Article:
Interior Secretary Deb Haaland joined other Native American leaders and activists at the National Mall on Thursday to accept the delivery of a totem pole transported across the country as part of a push to protect sites that are sacred to Native Americans.
The event was the final stop in the "Red Road to DC," a two-week tour from Washington state to Washington, D.C., with visits to sacred locations throughout the U.S. Speaking at the event Thursday, Haaland called for greater inclusion of Native American voices in lawmaking in order to protect the sites.
"The fact that we are all here is not insignificant. When our nation's capital was established, its policies were intended to exclude us, to assimilate us. Laws and policies were written without considering Indigenous communities' challenges or their strengths, and we are working hard to undo so many consequences of these actions," said Halaand, who is the nation's first Native American Cabinet secretary.
Advocates warn that a number of sacred locations across the U.S. are threatened by government actions, which they say violate prior peace treaties. Among these locations is the Bears Ears National Monument in Utah. Former President Trump slashed the size of Bears Ears, which the Biden administration has pushed to reverse.
Video: Cleveland's Native American community reacts to Indians changing their name (WKYC-TV Cleveland)
- See hundreds of Haitian migrants pass through Mexico in bid to reach US CNN's Matt Rivers travels to southern Mexico where thousands of Haitian migrants are entering the country as part of their risky journey to the US. CNN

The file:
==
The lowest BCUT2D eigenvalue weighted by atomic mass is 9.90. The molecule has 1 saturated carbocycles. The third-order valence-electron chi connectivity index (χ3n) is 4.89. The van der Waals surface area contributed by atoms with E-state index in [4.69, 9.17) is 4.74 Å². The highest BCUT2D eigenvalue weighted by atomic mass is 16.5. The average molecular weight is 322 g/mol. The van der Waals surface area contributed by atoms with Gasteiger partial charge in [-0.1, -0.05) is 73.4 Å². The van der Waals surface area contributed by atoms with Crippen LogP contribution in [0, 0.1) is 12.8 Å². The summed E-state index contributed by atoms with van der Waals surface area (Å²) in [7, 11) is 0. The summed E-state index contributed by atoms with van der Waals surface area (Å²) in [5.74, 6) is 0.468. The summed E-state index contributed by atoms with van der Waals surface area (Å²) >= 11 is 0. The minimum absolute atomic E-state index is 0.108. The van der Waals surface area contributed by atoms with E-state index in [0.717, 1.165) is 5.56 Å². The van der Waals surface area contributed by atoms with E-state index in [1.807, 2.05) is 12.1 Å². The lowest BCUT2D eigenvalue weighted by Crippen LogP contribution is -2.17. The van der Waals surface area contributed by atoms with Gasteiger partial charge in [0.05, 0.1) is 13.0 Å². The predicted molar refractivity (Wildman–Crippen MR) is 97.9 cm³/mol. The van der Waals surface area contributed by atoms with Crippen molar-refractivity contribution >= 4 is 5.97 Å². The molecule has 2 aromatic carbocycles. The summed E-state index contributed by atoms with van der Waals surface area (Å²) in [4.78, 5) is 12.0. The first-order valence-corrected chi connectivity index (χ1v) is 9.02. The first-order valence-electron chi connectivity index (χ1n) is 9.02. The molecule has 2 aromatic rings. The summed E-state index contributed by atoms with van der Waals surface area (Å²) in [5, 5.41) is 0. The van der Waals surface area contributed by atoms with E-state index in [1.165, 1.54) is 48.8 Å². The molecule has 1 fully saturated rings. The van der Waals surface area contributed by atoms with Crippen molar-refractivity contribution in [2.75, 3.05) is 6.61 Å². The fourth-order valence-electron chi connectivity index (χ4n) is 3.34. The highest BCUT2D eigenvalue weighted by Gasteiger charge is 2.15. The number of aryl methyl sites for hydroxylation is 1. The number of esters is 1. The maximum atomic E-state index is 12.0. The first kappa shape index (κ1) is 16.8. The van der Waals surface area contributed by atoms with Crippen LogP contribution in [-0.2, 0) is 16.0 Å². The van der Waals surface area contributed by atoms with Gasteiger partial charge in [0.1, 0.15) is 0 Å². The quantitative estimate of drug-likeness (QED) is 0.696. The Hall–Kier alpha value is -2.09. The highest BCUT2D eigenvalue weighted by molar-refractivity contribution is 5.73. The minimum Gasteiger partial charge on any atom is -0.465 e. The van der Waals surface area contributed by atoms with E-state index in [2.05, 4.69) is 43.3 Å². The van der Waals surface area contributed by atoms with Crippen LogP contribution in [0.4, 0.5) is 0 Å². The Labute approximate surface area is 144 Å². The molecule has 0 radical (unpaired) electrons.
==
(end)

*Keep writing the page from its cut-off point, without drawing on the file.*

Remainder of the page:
- After a career of breaking barriers in the Army, this retired General is now fighting for military families of color CNN's Brianna Keilar, whose husband is an Army Special Forces Officer, introduces us to Retired U.S. Army Lieutenant General Gwen Bingham, co-chair of Blue Star Families' Racial Equity and Inclusion Initiative that strives to support military families of color. CNN
- Russians gather to mourn victims of campus shooting spree Shocked and grieving Russians gather outside a university in the city of Perm after a student went on a campus shooting spree, killing six people and wounding dozens more. With a heavy police presence around Perm State University a day after the killings, they lay red carnations and light candles at makeshift memorials. AFP
The Snake River in Idaho, another site on the tour, has seen a decline in its salmon population due to dams in the river that native people have long claimed violate their fishing rights.
Timothy Davis, chairman of the Blackfeet Tribal Business Council, told The Hill that the protection of this and other sacred lands was an immediate concern of many Indigenous people.
"Without having protection, [the sacred sites are] desecrated, destroyed, consumed and gone. Our children won't have that place to pray, they won't have that place to picnic, to camp, to gather roots, berries and hunt. That's why we have to protect the sacredness of that place because that's what God blessed us with."
Director of the Native Organizers Alliance Judith LeBlanc said the event and cross-country tour underscores the "political grassroots power" pressing for greater Indigenous protections. She also argued that listening to Native Americans is an important first step in making reparations to sacred land across the country.
"The one common denominator is that the federal government has the power to sit down with us at a table and talk out what the solution is," she said. "That's the common denominator, the federal government recognizing tribal nations as equal inhibitors and co-managers of the land."